More and more mobile devices are being released every year with better and higher quality cameras, allowing nearly anyone to share the news faster than a major news corporation can even fathom. Founded in 2014 by Thiel fellow John Meyer, Fresco puts a focus on getting citizen journalism the credit it deserves. Today Fresco announced an Apple TV version of their Fresco News app, which curates the best content of the day, and delivers facts on international events in a fresh way.
CNN seemingly saw this coming back in 2006 with their launch of iReport as they began to look for a way to get involved in this coming wave of citizen journalism. At the time, Flip cameras were all the rage, and accessibility to high-quality video footage was becoming a reality. Apple also embraced this eventual coming by enabling an iMovie theme and direct upload for iReport in 2011.
iReport’s most curious fact is that they do not edit, fact-check or screen content before it is posted. Creating a platform for citizen journalism, without curating the incoming content, can eventually drown out the voices that matter.
This is the experience that sets Fresco apart.
Users can submit photos or videos, which are then immediately screened and curated by Fresco’s content team. After that, the content is then placed into the hands of some of the largest news organizations in the world.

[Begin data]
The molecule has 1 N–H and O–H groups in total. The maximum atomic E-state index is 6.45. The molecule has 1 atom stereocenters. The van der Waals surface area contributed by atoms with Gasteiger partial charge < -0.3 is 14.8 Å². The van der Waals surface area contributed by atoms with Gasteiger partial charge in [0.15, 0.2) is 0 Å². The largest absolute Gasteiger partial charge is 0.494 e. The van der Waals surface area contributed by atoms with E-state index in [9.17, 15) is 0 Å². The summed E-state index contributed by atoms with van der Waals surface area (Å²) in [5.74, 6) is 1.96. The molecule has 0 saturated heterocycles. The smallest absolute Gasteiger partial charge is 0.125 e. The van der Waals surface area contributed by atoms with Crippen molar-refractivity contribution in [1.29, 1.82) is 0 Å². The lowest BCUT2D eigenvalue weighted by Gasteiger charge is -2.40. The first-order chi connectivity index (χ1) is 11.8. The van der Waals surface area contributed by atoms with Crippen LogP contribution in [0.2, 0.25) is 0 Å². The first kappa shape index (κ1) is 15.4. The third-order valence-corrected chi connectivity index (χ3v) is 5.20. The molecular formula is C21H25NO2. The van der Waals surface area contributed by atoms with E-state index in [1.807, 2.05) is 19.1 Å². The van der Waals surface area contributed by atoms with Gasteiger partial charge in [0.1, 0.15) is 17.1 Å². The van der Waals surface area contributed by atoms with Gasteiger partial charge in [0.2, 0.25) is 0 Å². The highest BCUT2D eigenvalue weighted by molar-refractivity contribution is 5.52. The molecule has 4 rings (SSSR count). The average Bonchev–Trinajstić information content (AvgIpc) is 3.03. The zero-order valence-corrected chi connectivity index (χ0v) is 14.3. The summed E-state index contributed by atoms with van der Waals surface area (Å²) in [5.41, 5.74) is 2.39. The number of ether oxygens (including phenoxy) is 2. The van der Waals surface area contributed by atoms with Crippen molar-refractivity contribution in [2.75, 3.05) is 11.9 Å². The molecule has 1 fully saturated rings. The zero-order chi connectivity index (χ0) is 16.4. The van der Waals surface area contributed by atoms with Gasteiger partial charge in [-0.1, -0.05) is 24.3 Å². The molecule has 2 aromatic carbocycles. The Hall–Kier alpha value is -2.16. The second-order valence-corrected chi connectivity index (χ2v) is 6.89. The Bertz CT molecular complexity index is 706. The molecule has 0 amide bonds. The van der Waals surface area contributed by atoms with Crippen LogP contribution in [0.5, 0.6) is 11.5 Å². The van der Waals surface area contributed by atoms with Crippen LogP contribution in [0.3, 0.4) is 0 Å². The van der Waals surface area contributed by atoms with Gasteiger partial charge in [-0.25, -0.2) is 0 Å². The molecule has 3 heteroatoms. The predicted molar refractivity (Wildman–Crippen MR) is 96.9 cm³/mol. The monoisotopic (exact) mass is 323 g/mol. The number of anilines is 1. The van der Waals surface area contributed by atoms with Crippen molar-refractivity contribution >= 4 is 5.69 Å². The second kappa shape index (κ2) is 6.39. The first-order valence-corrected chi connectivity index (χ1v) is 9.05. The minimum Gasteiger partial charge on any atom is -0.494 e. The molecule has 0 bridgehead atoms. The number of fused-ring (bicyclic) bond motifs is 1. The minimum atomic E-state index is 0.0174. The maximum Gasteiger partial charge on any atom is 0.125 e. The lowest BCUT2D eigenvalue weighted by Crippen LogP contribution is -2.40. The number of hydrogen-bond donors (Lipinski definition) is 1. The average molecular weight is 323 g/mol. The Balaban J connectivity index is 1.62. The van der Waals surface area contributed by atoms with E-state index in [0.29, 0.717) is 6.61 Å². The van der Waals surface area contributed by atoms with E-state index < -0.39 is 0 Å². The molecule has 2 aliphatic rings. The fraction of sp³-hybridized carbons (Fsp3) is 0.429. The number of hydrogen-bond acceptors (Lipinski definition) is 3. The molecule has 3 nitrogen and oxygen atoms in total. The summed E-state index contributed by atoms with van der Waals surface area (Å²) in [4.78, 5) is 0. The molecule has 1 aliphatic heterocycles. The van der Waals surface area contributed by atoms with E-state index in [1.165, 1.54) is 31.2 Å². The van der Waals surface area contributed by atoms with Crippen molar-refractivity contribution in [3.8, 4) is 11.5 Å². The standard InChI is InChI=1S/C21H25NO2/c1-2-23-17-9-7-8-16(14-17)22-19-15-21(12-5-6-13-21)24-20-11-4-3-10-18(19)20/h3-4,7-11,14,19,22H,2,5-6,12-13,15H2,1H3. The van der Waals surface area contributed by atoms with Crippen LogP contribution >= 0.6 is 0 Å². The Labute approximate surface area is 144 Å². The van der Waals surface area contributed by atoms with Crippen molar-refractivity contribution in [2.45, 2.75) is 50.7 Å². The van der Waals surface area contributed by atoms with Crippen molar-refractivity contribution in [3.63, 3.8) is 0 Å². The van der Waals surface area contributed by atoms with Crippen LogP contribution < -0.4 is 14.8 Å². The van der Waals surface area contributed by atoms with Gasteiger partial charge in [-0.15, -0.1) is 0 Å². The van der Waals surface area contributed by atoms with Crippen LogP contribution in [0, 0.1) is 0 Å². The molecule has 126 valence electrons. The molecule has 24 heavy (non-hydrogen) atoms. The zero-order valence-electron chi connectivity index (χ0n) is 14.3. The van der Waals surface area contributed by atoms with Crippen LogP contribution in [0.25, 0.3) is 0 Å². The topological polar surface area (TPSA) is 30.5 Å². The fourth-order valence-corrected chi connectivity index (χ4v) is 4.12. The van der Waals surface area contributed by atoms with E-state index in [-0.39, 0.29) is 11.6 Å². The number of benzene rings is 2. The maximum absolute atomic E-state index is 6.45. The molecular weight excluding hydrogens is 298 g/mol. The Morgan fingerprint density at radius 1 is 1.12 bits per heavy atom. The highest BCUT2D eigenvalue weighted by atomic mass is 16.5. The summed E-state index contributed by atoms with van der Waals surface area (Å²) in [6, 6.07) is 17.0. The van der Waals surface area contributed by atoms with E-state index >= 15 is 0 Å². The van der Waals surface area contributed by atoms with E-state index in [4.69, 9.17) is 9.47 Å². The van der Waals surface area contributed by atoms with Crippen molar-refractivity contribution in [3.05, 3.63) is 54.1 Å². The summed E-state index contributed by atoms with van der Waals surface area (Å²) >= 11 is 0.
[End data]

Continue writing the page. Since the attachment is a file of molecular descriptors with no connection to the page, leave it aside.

These users are then able to receive compensation and credit for submissions chosen to be used on-air. This is the next great level of citizen journalism. No longer are people only sharing content, but they are getting the accreditation and compensation they deserve.
The videos are available on-demand, allowing a user to pick and choose what and when they want to watch the content that matters to them.
The initial Fresco News view drops the user right into a grid view of videos to watch based on recent and current events. This is a great way to see a curation of what’s happening now. I was pleasantly surprised to find plenty of stories I have yet to hear about in other media (for example, the rallies for same-sex civil unions in Italy).
Fresco News also includes a Highlights view where a user could quickly scroll through and grab the latest tidbits of user submitted content. With a mix of photos and videos, I could easily grasp and learn bits of news quickly without having to search through too much other content.
My favorite feature of Fresco News for the Apple TV has to be the Stories view. From here a user can see a collection of submitted content all based around a similar story. I went through the ‘Snowstorm Jonas: New York’ story and got to see different views and angles from the snow and damage left behind this past weekend. The app does a great job of delivering perspective without much effort.
Fresco News is available for free from the iOS App Store, and can be found on the Apple TV’s App Store now.